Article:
As a neuroscientist at Johns Hopkins School of Medicine, Dr. Gabriele Ronnett fattens up mice in a search for ways to keep fat off people.
Ronnett's mice are programmed by nature to gain weight. "If you give them tasty food, they will eat until they get fat," she said as two furry black rodents scrambled around the palm of her hand. "Not all mice will do that."
Researchers have spent decades using mice, rats and humans in their search for a pill that will curb appetites and burn fat -- long before federal officials released a study last month calling obesity a national epidemic.
"It's like looking for the holy grail. What's the one pill, with the right molecules, that's going to be a magic bullet?" Ronnett said.
For many researchers, the key to fighting obesity lies in understanding how the brain creates signals that tell us when to eat.
Scientists have known for years that brain cells, or neurons, send signals when our bodies need food and when we have eaten enough. Research in recent years has focused largely on receptors in the brain, such as leptin and serotonin, that alter signals in ways that can suppress our appetite for food.
But instead of looking at receptors, Ronnett and her group at Hopkins have focused on finding chemical compounds that will make enzymes in the brain suppress appetites and burn body fat.
Ronnett was part of a team of researchers who discovered two years ago that injecting mice with a new compound stimulated a brain enzyme known as CPT1 that prompted the mice to burn fat more quickly. They found that mice treated with the compound lost 50 percent more weight than a control group.
They had found in earlier research that the same compound, known as C75, shuts off another enzyme that plays a key role in food metabolism, cutting back on appetite. That enzyme, fatty acid synthase, or FAS for short, fires off neurons that send signals throughout the brain that make us feel hungry. By inhibiting FAS, the compound essentially fools the brain into thinking the body no longer needs food.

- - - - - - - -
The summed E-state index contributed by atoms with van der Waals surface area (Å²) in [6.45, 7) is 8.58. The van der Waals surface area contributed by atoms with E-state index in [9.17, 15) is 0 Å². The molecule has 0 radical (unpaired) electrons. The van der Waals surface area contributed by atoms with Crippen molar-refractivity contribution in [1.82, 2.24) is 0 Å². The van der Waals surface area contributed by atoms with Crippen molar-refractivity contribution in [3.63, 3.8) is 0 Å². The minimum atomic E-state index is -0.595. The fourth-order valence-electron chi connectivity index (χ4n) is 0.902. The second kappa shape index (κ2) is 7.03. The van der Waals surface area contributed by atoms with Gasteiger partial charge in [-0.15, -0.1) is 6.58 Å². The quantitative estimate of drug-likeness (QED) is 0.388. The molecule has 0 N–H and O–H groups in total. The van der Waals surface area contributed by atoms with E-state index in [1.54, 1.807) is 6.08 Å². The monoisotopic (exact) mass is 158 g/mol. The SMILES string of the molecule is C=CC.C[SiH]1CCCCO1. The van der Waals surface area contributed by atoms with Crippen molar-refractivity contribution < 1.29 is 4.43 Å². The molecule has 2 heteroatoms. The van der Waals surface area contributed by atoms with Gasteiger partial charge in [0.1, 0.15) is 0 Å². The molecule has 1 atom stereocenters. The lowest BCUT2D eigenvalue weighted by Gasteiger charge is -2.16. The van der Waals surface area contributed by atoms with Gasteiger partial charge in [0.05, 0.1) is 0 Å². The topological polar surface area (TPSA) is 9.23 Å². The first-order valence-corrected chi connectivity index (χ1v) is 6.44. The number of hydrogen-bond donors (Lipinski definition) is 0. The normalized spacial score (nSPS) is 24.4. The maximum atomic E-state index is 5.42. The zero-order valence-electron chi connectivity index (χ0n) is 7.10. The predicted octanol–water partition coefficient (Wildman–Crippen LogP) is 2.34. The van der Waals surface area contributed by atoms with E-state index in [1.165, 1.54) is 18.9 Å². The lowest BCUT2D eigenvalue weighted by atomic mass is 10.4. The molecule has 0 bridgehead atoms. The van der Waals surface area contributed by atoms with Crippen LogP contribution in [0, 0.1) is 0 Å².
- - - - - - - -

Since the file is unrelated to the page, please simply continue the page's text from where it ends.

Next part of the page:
Ronnett says FAS also may fight cancer. The Hopkins studies show that FAS inhibitors kill off cancerous cells in tumors.
Researchers at Hopkins have formed a biotech company, FASgen Inc., to develop cancer and obesity treatments. They have narrowed their search from 400 potential compounds to a group of six that they say could prove effective as weapons to combat obesity. They have another six compounds they plan to test as cancer treatments.
The researchers say Food and Drug Administration approval of a drug for either cancer or obesity is years away. Finding marketable drugs and securing FDA approval can take years; researchers at Hopkins have been working with enzymes for 15 years. Any human trials of potential drugs to come out of the research would require FDA approval and are several years away, Ronnett said.
A pill that safely and effectively burns away fat or curbs appetites would have far-reaching health benefits -- and reap huge profits.
Diet books, videos and other related products are a $30-billion-a-year industry, a figure that is expected to increase with the nation's ever expanding waistline. Health care costs to treat obesity-related ailments, such as diabetes, are estimated at $70 billion, according to a study by the Centers for Disease Control and Prevention.
"Obesity is such a horrendous health problem it needs to be addressed on several fronts," Ronnett said. "If it's not going to be a magic pill, I think what we have will be a good start."
The CDC announced last month that the number of U.S. deaths caused by poor diet and lack of exercise rose by 100,000 to 400,000 in 2000. The numbers make obesity a leading cause of premature deaths among Americans, second only to tobacco.
Almost 130 million Americans, or 64 percent, are overweight, according to government calculations, an increase from 47 percent in 1980. Moreover, a third of the U.S. population is obese, a category that means having a body mass index -- a calculation of weight and height -- that is 20 percent above recommended levels.
The numbers are no surprise to those who counsel the obese.
"I see it all the time," said Marilyn Tanner, a pediatric dietician who teaches health classes to obese children and parents at Children's Hospital in St. Louis.
Tanner blames the obesity epidemic on lifestyles that encourage big eating and discourage physical activity. Children are taught to clean their plates, food portions have become larger and people spend too much time watching television and using computers, she said.
"No one walks anywhere anymore. Kids and their parents are being driven everywhere," Tanner said.
The nation's unhealthy lifestyle has meant higher health care costs and has experts looking for new ways to make the nation slimmer and healthier.